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Report: Dash Cam Equipment 'Intentionally Destroyed' in Police Shooting Death of Laquan McDonald


The dash cam video showing the fatal shooting of 17-year-old Laquan McDonald had no audio because the microphone had been intentionally sabotaged by Chicago police, according to maintenance records originally obtained by DNAinfo Chicago.

The documents show service requests on hundreds of Chicago squad cars detail that officers routinely messed with body-worn mics that synch with dash cam video, the site reported.

Read: Chicago Police Superintendent is Fired Following Shooting of Black Teenager

After the soundless video of McDonald being shot 16 times by Officer Jason Van Dyke was released in November, the department discovered that as much as 80 percent of the force's dash cam footage was missing audio.

This was determined to be due to human error, technical failure, and in some cases, "intentional destruction," said police spokesman Anthony Guglielmi.

Van Dyke, who has been charged with murder in the controverial shooting, has pleaded not guilty and is out on bail.

Following a brief hearing Friday in Chicago court, his attorney, Dan Herbert, said Van Dyke has received death threats against him and his family and fears for their lives.

"He’s very concerned about his wife and his children and his own well being,” Herbert said. The lawyer also said he will ask for a change of venue, saying his client cannot get a fair trial in Cook County because of public comments made by city and police officials.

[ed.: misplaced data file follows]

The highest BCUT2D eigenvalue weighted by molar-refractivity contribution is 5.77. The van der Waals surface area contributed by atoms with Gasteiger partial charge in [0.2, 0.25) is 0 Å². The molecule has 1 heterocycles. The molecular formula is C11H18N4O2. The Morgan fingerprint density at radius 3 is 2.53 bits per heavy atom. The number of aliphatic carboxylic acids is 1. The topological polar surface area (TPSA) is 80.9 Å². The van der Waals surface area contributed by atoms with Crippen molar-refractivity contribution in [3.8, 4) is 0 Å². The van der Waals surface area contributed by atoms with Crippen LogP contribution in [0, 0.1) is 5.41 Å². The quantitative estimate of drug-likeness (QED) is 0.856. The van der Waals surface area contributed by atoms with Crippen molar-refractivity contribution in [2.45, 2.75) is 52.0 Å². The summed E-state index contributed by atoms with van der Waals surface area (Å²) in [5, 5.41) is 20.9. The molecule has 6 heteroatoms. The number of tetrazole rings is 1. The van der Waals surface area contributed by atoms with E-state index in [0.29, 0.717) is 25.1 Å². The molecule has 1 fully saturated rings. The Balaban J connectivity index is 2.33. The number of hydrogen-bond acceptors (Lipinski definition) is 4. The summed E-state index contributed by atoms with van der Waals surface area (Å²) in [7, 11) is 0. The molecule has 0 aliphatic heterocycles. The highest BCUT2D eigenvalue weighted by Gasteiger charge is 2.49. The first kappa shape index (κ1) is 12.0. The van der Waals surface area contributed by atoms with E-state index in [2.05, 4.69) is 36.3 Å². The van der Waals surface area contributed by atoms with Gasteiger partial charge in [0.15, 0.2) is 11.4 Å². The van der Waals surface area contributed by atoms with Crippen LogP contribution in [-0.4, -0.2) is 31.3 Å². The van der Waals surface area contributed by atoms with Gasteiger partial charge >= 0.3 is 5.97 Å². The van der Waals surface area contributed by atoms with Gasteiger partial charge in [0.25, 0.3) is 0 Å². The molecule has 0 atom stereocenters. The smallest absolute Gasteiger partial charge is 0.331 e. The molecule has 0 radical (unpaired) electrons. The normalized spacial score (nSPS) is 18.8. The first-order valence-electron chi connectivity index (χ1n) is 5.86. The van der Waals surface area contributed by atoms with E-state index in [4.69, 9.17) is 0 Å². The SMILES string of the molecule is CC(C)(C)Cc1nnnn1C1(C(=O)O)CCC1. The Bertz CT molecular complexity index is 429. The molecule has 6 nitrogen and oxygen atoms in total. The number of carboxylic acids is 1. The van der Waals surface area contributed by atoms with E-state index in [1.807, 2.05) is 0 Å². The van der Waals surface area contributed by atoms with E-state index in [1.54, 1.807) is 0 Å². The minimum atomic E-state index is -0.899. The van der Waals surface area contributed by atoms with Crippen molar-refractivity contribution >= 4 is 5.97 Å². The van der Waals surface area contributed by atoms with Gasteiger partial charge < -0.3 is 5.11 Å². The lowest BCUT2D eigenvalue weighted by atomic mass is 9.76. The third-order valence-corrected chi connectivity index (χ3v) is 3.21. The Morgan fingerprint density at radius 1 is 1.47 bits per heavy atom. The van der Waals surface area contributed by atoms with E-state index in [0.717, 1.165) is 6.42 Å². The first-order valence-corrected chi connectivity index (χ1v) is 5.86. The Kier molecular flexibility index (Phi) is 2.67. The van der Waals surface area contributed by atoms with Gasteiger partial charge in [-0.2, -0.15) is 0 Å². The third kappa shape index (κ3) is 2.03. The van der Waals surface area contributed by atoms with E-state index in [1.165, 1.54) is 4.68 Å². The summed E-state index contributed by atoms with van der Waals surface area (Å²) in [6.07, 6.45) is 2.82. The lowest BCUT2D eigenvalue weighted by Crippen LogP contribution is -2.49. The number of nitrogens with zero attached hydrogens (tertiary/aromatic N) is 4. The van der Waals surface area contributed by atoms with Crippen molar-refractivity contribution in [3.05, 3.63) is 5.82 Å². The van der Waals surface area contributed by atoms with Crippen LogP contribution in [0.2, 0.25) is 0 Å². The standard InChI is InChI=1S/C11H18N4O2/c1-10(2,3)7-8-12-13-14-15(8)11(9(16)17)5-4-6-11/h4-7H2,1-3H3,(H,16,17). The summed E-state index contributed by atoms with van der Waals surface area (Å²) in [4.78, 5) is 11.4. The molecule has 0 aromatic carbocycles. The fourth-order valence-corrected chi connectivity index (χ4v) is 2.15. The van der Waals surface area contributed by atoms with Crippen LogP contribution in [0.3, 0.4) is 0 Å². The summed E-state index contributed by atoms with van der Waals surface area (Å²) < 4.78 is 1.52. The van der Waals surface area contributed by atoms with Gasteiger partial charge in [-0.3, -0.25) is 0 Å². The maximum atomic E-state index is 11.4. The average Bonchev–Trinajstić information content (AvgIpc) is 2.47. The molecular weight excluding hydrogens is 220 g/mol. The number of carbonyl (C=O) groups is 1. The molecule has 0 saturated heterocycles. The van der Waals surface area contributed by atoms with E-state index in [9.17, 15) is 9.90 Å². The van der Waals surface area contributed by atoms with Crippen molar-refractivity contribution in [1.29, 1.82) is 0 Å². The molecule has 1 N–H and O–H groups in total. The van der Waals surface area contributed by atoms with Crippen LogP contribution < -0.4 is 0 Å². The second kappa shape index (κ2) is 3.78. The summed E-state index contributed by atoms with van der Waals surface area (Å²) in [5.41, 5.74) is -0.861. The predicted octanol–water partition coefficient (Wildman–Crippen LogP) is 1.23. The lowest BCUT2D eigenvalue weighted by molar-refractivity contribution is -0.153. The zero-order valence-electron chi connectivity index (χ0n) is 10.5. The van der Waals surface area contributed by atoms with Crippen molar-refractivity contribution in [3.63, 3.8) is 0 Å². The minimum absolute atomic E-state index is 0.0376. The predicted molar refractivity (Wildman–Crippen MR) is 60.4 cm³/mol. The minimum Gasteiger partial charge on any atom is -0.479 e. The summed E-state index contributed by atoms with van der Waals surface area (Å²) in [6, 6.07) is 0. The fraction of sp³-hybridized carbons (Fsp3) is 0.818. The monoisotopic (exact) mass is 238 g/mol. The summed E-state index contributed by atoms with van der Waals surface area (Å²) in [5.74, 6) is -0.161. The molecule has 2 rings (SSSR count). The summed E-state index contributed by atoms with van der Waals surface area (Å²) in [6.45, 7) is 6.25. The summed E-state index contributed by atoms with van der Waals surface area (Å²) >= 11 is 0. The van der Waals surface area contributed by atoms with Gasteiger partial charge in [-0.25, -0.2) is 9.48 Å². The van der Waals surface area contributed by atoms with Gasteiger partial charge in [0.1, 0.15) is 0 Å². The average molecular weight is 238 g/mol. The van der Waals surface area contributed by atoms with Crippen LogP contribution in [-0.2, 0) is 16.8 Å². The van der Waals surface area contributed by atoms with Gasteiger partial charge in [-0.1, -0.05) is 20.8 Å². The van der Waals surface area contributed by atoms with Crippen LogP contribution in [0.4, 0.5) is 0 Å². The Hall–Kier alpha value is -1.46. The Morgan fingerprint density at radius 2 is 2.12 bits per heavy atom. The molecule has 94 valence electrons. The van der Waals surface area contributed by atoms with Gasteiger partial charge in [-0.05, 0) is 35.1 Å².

Herbert did not comment on the dash cam report. A request for comment from INSIDE EDITION had not been answered as of Friday evening.

Chicago Police Union President Dean Angelo told reporters Thursday he does not believe the reports.

"How is it determined that this is something that someone purposefully engaged in damaging a piece of equipment?” Angelo asked.

He also blamed city leaders for not fixing equipment that has been breaking down for years.

Read: Chicago Cop is Charged With Murder in Death of Black Teen Who Was Shot 16 Times

Angelo called this week's accusations “just more kicks to the morale and kicks to the people that are out there working every day."

On October 20, dash cams in Van Dyke's cruiser and in another squad car captured the officer's fatal shooting of McDonald as the teen walked away from cops while carrying a knife.

In November, technicians noted the footage's missing audio and wrote “it is apparent from the uploaded videos that personnel have failed to sync the mics," according to the maintenance records obtained by DNAinfo.

Chicago activist William Calloway, who helped obtain the records' release, said the reports showed officers were "intentionally sabotaging this audio equipment because in their mind, they’re going to do something wrong or reckless when they’re outside on the beat,” he said, The Guardian reported Thursday.

Van Dyke, who released from jail in December after posting a $150,000 bond against bail in the amount of $1.5 million, has not spoken publicly since he was set free.

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